Enlisted Sailors Report High Levels of Stress in New Navy Survey

February 16, 2024 4:26 PM
Sailors aboard Arleigh Burke-class guided-missile destroyer USS Kidd (DDG-100) stand in formation prior to a replenishment-at-sea with fleet replenishment oiler USNS John Ericsson (T-AO 194) during Multi-Large Deck Event (MLDE) on Nov. 8, 2023. US Navy Photo

Nearly two in five enlisted sailors say they feel severely or extremely stressed, according to newly released data from the Navy’s Health of the Force survey.

Approximately 41 percent of enlisted sailors with ranks between E-1 to E-6 reported feeling severely or extremely stressed, with 36 percent of enlisted sailors E-7 to E-9 saying the same, according to the survey results released Thursday. Rates for both groups have risen since 2019, the oldest data available in the report.

The Navy invited all active duty sailors to take the Health of the Force survey via an email link, according to the report. The sea service received responses from 19,380 sailors who filled out at least a third of the survey. The survey covered a variety of areas, including likelihood of staying in the service, morale, alcohol and drug use and domestic abuse.

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For the sailors with ranks E-6 and below, rates increased from 29 percent in 2019 and 37 percent in 2021. Rates for 2020 and 2022 were not included. For sailors E-7 and above, rates increased from 25 percent in 2019 and 34 percent in 2021.

The rates are going up as gaps at-sea increase, as well. According to the latest numbers, there are now 22,000 gaps at-sea for enlisted sailors between E-1 to E-4, while overall the gaps at-sea were about 21,000, USNI News previously reported. The reason the overall number is lower is due to an overabundance of sailors E-5 and above in some billets.

The total fill gaps as of October 2023 is 21,481, an increase of more than 7,000 from October 2022 when the total fill gaps was 14,355. The report did not indicate what might have resulted in the jump.

The Navy did miss its enlisted recruiting goal by 7,000, USNI News previously reported.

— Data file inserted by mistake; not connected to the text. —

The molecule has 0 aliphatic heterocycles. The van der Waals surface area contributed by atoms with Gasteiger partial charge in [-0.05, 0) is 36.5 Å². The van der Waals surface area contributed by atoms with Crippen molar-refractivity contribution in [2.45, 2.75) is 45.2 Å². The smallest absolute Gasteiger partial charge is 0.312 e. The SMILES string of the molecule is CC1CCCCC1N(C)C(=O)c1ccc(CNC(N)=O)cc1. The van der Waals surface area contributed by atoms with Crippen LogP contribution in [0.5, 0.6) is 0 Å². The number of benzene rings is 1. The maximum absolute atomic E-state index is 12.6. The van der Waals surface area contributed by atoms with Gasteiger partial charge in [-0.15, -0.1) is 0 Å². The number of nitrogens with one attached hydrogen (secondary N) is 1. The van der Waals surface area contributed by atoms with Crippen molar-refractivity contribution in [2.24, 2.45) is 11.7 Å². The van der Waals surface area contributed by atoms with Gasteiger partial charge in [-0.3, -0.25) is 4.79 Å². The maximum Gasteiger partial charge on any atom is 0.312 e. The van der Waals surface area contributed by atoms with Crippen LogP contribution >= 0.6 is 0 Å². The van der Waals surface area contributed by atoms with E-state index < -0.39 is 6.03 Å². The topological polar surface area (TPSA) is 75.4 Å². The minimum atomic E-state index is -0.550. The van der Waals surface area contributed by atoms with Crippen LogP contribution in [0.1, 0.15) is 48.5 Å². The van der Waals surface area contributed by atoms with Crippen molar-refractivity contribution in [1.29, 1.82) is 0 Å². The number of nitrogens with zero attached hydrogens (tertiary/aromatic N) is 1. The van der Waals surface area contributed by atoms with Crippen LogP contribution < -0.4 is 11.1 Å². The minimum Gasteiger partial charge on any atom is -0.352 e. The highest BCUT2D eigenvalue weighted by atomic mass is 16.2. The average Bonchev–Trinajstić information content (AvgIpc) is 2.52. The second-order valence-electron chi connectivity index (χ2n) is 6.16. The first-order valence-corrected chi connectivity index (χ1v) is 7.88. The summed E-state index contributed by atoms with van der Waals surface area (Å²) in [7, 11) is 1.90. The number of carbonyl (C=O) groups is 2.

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Although officers reported less stress than enlisted sailors, they too also saw an increase from 2019.

In 2019, 22 percent of officers O-1 to O-3 reported feeling severe or extreme stress. That number rose to 28 percent in 2021 and 30 percent in 2023.

In 2019, 20 percent of officers O-4 to O-6 reported severe or extreme stress, a percentage that rose to 24 percent in 2021 and 27 percent in 2023.

Overall, 26 percent of sailors – enlisted and officers – reported feeling severe stress and 11 percent reported extreme stress, rates that were higher than 2021 or 2019.

Like stress, burnout also affected the enlisted sailors with ratings E-6 and below at higher rates, according to the survey results, although the data was not broken out like it was with stress levels.

Overall, 27 percent of sailors reported high levels of burnout, compared to 28 percent in 2021 and 20 percent in 2019.

“High levels of burnout are associated with an increased risk of mental and physical health problems as well as poor job performance,” according to the report.

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Both enlisted men and women had higher rates of saying they would stay in the Navy until retirement compared to their officer counterparts. However, men said they would stay in until retirement at a higher rate then women.

When it came to morale, officers reported higher command morale compared to enlisted sailors, with the more senior officers reporting higher command morale at a higher rate. The youngest enlisted sailors, those E-1 through E-6 were least likely to say they had high morale in their commands.

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Only 22 percent of those sailors thought that their commands had high morale, compared to 41 percent of sailors E-7 and above.

Rates in 2023 were similar to those in 2019, returning from a dip in 2021. The report did not indicate what caused the 2021 dip.

Heather Mongilio

Heather Mongilio

Heather Mongilio is a reporter with USNI News. She has a master’s degree in science journalism and has covered local courts, crime, health, military affairs and the Naval Academy.
Follow @hmongilio

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